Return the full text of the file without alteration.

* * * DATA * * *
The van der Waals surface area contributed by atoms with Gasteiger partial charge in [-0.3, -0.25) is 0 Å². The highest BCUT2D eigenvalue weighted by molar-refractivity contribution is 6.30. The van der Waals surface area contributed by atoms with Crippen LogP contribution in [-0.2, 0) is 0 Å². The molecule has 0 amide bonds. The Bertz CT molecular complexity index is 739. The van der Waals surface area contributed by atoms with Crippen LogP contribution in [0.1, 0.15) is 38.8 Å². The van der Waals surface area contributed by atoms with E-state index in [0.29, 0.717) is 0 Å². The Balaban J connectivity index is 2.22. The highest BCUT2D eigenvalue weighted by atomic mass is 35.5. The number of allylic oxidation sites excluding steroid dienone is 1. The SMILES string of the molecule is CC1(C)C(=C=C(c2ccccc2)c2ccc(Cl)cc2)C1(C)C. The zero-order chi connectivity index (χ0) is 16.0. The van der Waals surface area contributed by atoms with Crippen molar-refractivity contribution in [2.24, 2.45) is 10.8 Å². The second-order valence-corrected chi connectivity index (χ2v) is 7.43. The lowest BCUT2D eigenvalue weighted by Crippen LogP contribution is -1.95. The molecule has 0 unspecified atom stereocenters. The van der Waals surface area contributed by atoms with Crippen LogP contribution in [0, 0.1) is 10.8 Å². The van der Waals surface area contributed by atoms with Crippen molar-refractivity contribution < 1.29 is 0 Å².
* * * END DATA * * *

The van der Waals surface area contributed by atoms with Gasteiger partial charge in [-0.3, -0.25) is 0 Å². The highest BCUT2D eigenvalue weighted by molar-refractivity contribution is 6.30. The van der Waals surface area contributed by atoms with Crippen LogP contribution in [-0.2, 0) is 0 Å². The molecule has 0 amide bonds. The Bertz CT molecular complexity index is 739. The van der Waals surface area contributed by atoms with Crippen LogP contribution in [0.1, 0.15) is 38.8 Å². The van der Waals surface area contributed by atoms with E-state index in [0.29, 0.717) is 0 Å². The Balaban J connectivity index is 2.22. The highest BCUT2D eigenvalue weighted by atomic mass is 35.5. The number of allylic oxidation sites excluding steroid dienone is 1. The SMILES string of the molecule is CC1(C)C(=C=C(c2ccccc2)c2ccc(Cl)cc2)C1(C)C. The zero-order chi connectivity index (χ0) is 16.0. The van der Waals surface area contributed by atoms with Crippen molar-refractivity contribution in [2.24, 2.45) is 10.8 Å². The second-order valence-corrected chi connectivity index (χ2v) is 7.43. The lowest BCUT2D eigenvalue weighted by Crippen LogP contribution is -1.95. The molecule has 0 unspecified atom stereocenters. The van der Waals surface area contributed by atoms with Crippen LogP contribution in [0, 0.1) is 10.8 Å². The van der Waals surface area contributed by atoms with Crippen molar-refractivity contribution < 1.29 is 0 Å².